Every year I’ve despised doing my taxes.
That doesn’t make me unique by a long shot. Doing taxes sucks balls, and for a freelancer it’s particularly laborious (because no one really does it as they go, do they?)
I’ll be tardy, I’ll be petulant and I’ll drag that chain until the very last second and I’ll get onto it begrudging every second spent doing expenses and income and tallying those figures in columns until my eyes are crossed.
Not so this year, because this year my tax return means something entirely different.
When my marriage ended I’d been a stay at home mum for 5 years, and had earned no money of my own in that time. The mortgage was paid by my husband out of his wages that he earned at his job.
My lawyer argued that I worked in the home and that the money is ours and the house is ours and all of that, which is how a court sees it….but still, after no tax returns for 5 years, on paper I don’t look like a very financially viable option to take over a mortgage after a separation.
I dressed nicely, shit, I think I even dusted off the iron and IRONED CREASES OUT and on a rainy morning when the kids were at kindy I went and sat in the manager’s office of the bank I’ve been banking with since I started my first account at 8 years old.
I thought that if I just explained my situation they’d understand.
He was a gently spoken Indian guy with kind eyes, who wanted to help, but banks are not renowned for kindnesses bestowed upon the heartbroken and desperate.
I tried a few different financial institutions, all the same. I was starting a new career as a freelancer sand I had no financial record.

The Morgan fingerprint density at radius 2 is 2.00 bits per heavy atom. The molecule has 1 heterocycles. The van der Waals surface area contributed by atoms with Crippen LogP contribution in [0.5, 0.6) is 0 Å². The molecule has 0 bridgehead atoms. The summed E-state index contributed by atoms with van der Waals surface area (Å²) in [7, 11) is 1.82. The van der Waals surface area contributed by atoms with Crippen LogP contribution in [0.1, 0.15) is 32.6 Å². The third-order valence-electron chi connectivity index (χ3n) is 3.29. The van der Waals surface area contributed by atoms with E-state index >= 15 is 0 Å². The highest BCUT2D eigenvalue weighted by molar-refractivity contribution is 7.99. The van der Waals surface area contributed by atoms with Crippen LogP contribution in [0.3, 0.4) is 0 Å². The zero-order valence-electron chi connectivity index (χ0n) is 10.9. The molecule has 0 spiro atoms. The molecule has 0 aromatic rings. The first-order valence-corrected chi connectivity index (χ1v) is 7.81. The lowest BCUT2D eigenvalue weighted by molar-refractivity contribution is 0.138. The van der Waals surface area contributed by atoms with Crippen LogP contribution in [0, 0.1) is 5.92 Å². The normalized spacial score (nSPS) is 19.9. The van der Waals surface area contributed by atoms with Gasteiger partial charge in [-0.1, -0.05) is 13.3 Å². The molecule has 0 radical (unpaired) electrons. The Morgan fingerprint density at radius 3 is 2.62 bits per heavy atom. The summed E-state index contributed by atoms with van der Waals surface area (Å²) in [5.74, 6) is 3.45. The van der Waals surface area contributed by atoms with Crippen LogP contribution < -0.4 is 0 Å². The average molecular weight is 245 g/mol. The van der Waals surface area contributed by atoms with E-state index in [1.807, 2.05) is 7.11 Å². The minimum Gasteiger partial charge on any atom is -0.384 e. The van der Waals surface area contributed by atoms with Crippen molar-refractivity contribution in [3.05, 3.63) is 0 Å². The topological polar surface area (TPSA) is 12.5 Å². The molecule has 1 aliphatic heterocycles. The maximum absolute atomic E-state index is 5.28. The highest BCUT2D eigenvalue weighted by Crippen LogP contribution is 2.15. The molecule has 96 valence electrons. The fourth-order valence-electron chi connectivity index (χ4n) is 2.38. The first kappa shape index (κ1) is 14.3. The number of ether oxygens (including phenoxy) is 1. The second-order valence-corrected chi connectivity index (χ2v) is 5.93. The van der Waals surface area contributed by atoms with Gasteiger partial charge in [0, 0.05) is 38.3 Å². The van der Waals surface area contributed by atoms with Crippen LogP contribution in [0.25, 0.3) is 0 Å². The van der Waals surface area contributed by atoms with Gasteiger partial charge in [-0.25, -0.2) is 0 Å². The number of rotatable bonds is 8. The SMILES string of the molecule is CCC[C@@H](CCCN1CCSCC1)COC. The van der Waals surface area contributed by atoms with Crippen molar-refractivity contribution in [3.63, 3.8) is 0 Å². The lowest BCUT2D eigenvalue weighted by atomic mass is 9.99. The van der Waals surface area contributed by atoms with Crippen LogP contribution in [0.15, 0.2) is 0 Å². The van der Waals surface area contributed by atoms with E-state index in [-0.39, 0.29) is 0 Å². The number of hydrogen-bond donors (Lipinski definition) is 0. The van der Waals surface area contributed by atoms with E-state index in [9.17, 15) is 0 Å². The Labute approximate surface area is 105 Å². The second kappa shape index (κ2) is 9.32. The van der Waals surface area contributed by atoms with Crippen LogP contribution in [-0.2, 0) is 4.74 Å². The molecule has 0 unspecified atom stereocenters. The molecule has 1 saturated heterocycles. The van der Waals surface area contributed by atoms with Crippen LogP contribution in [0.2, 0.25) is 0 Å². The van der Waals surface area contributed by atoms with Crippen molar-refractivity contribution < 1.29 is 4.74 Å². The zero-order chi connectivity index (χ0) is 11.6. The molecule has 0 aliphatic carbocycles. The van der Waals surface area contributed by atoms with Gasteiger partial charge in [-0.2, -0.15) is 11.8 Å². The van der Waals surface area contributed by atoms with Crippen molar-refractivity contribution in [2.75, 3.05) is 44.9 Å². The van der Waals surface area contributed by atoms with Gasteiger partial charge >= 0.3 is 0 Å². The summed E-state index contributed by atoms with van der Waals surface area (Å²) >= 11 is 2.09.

No money, no honey.
Without delving into the very personal ins and outs of our financial settlement, I will say that with the help of my dad, and a mortgage restructure I’ve been able to keep the home that I and the children love… but still, the mortgage is in joint names. Which means it can be taken away from me, or if I die it goes to someone who has has sold their portion of the house to me.
This year, my tax return, was going to prove to the banks that I am financially viable. That I can take it over entirely in my name and own my home independently.
I’ve worked my chops off this year, I don’t think I could have juggled one more ball or chainsaw but as I sit here doing my taxes super responsibly, 6 weeks early, in anticipation of my triumph I’m realising that the figures aren’t adding up to enough.
The banks don’t care how hard I work, or that I rendered my own front wall wearing a green scarf, or dug the garden with until my nails were filled with mud. They care about the cold hard figures on the paper, and unless I pull a miracle out of my butthole I just don’t think it’s going to happen.
I’m not going to lose my home, or anything dramatic. I know I’m incredibly fortunate to be in this situation.
I get that the concept of owning your own home is a distant dream for many, and many are slaving away to pay the banks with whom they’ll be in bed for the next 30 years all for the ideal of owning your own castle.
That’s all I wanted.
My castle to be mine, shared pleasantly with the bank until kingdom come, however I’m sitting here feeling deflated as I gradually punch those stupid number keys harder and harder in my frustration as I realise that maybe that dream won’t be mine this year.
That same bank manager called me a few months later to see how I was going. I don’t think he was fishing for business but he actually gave a shit. I told him I found a Band Aid solution that would buy me time until I had a strong year of work behind me, and that I was working my tush off to make that tax return sing.
Maybe July 2016 I’ll be able to sit back in that office of his and give him a good story to tell his kids one day.
A story about tenacity, and resilience, and someone who achieved independence even though the system worked against her.
Yeah, maybe next year.
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